Is the Cannabis Bubble Finally About to Burst?

Critics have been calling for it for what seems like eons, but is the historic rally in cannabis stocks, including Canopy Growth Corp (TSX:WEED)(NYSE:CGC), finally coming to an end?

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The sentiment that cannabis stocks have reached “bubble-territory” are “wildly overvalued,” or “due for a major correction” would be at this point anything but a novel concept.

As a matter of fact, many skeptics have been saying exactly these things for what seems like forever.

Circumstances in the cannabis industry have begun to catch up to themselves, which could lead to a sharp downturn in valuations for legal cannabis producers.

All good things must come to an end

Even if a disastrous collapse in the valuation of cannabis stocks isn’t the outcome that eventually befalls the industry and its investors, there’s still very good reason to believe that incredible momentum that has been enjoyed by cannabis companies and their shareholders over the past two or so years simply can’t be sustained for much longer.

Take Canada’s largest cannabis producer by market capitalization, Canopy (TSX:WEED)(NYSE:CGC), for example. At present, Canopy is trading at a valuation just north of $20 billion.

Most experts agree that the size of Canada’s legal cannabis market will end up somewhere near $6-8 billion annually — comparable to the size of this country’s beer market, which would suggest that Canopy is being valued at nearly three times the size of the entire domestic market.

There is the possibility that Canadian licensed producers will be able to tap into emergent export markets like Germany, Australia, Israel, and perhaps one day the United States. But there is still a lot that needs to be decided in these cases, and there is certainly reason to believe that beyond the likelihood that cannabis imports will end up being a tightly controlled and highly regulated export market, these governments may be more than a little wary to allow foreign-controlled mind-altering substances to cross into their borders.

Momentum in cannabis stocks appears to be waning

It’s more than just “rich” valuations that suggest perhaps an overly optimistic outcome for the majority of Canada’s licensed cannabis producers; there are also some more technical signs that the supply and demand for cannabis stocks may be falling out of balance as of late.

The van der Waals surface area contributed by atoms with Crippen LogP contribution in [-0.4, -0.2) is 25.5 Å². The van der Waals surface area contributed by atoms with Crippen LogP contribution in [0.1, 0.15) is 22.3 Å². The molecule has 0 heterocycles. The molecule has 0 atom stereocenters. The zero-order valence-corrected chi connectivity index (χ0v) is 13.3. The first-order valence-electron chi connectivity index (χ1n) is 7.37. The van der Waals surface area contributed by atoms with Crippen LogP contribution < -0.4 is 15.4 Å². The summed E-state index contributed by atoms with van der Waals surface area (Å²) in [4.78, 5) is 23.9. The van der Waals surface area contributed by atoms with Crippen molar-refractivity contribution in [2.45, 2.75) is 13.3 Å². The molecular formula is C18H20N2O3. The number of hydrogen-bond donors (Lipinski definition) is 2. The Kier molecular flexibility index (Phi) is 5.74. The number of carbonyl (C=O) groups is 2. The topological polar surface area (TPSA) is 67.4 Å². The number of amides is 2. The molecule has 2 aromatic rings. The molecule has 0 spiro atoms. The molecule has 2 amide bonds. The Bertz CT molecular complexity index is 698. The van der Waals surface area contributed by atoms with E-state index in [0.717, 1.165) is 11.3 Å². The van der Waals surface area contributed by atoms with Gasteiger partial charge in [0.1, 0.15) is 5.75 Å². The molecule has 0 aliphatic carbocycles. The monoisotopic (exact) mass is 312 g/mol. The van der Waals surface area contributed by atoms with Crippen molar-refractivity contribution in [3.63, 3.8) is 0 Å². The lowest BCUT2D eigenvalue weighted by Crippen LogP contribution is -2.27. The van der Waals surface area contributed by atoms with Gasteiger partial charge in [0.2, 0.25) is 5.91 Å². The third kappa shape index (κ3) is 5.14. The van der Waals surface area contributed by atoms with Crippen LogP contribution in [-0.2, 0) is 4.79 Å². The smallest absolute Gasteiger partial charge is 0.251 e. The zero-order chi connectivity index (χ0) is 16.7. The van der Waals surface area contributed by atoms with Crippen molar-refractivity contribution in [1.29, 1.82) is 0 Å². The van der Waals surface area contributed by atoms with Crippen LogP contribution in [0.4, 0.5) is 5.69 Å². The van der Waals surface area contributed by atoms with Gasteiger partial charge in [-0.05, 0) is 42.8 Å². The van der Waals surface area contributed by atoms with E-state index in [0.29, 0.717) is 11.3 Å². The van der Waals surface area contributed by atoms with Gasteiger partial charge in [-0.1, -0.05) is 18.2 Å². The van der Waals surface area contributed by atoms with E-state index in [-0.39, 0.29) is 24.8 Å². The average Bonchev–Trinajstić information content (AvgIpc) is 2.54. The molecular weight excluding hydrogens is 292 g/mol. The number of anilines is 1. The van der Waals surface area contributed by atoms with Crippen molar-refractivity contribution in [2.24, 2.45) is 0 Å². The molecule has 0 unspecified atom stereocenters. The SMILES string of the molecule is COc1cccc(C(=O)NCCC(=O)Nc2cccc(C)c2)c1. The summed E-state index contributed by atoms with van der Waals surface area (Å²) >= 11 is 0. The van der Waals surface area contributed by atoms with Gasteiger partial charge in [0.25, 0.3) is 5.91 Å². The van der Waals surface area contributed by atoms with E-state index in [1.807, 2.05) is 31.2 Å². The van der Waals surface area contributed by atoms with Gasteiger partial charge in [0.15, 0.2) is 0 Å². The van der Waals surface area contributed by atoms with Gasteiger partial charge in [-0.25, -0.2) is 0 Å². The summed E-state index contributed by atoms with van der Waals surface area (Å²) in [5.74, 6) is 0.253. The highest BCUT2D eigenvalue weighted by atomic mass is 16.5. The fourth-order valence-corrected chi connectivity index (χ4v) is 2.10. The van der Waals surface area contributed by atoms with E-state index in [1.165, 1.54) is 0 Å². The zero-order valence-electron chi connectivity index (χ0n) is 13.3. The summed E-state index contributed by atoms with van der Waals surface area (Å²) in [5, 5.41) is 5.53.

Sticking with the example of Canopy, its shares have gained 64% since the start of 2017, which, obviously, is no small feat.

However, despite that impressive surge, in recent trading WEED stock has failed to surpass its previous all-time high of $74 from October 15, which, by the way, is not such a coincidence that it occurred just two days prior to the day recreational pot officially became legal in Canada.

Buy the rumour, sell the news?

The time-honoured strategy of “buying the rumour and selling the news” may not make a lot of intuitive sense, but it’s a pattern that has persisted in the markets for about as long as they’ve been around.

Not only has the price of WEED stock failed to make fresh new highs this year, but technical supply and demand indicators are also suggesting that the shares be on the verge of further declines.

Canopy stock, not to mention shares in Aurora, Aphria, and even the cannabis-focused ETF HORIZNS MARIJUNA have all begun to see investor confidence begin to fade since legalization last October.

Bottom line

With more countries adopting a more liberal stance towards marijuana legalization, including now more than 21 countries where the drug has obtained official legal status, I’m still remaining bullish on the industry’s long-term prospects.

But I think that, on the heels of such a historic surge in investor confidence over the last couple of years, cannabis stocks as whole might find that they’re about to experience a minor comedown before this story resumes its course.

This article represents the opinion of the writer, who may disagree with the “official” recommendation position of a Motley Fool premium service or advisor. We’re Motley! Questioning an investing thesis — even one of our own — helps us all think critically about investing and make decisions that help us become smarter, happier, and richer, so we sometimes publish articles that may not be in line with recommendations, rankings or other content.

Fool contributor Jason Phillips has no position in any of the stocks mentioned.

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